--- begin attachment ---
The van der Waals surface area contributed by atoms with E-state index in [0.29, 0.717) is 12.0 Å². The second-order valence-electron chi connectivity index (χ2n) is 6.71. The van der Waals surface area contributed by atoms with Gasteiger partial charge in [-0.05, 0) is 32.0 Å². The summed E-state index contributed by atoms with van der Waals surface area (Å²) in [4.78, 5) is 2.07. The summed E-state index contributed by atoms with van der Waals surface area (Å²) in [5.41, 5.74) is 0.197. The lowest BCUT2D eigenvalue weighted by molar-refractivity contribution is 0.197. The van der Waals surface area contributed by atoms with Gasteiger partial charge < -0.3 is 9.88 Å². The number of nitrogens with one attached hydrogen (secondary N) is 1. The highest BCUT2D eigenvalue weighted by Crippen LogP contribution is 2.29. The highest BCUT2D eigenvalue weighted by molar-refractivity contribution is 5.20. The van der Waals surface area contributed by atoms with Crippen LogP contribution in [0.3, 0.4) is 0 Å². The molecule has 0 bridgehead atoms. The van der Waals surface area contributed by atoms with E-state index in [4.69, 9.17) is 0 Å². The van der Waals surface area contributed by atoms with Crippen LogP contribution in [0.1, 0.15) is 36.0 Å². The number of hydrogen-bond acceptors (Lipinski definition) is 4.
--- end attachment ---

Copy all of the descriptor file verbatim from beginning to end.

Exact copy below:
The van der Waals surface area contributed by atoms with E-state index in [0.29, 0.717) is 12.0 Å². The second-order valence-electron chi connectivity index (χ2n) is 6.71. The van der Waals surface area contributed by atoms with Gasteiger partial charge in [-0.05, 0) is 32.0 Å². The summed E-state index contributed by atoms with van der Waals surface area (Å²) in [4.78, 5) is 2.07. The summed E-state index contributed by atoms with van der Waals surface area (Å²) in [5.41, 5.74) is 0.197. The lowest BCUT2D eigenvalue weighted by molar-refractivity contribution is 0.197. The van der Waals surface area contributed by atoms with Gasteiger partial charge < -0.3 is 9.88 Å². The number of nitrogens with one attached hydrogen (secondary N) is 1. The highest BCUT2D eigenvalue weighted by Crippen LogP contribution is 2.29. The highest BCUT2D eigenvalue weighted by molar-refractivity contribution is 5.20. The van der Waals surface area contributed by atoms with Crippen LogP contribution in [0.3, 0.4) is 0 Å². The molecule has 0 bridgehead atoms. The van der Waals surface area contributed by atoms with E-state index in [4.69, 9.17) is 0 Å². The van der Waals surface area contributed by atoms with Crippen LogP contribution in [0.1, 0.15) is 36.0 Å². The number of hydrogen-bond acceptors (Lipinski definition) is 4.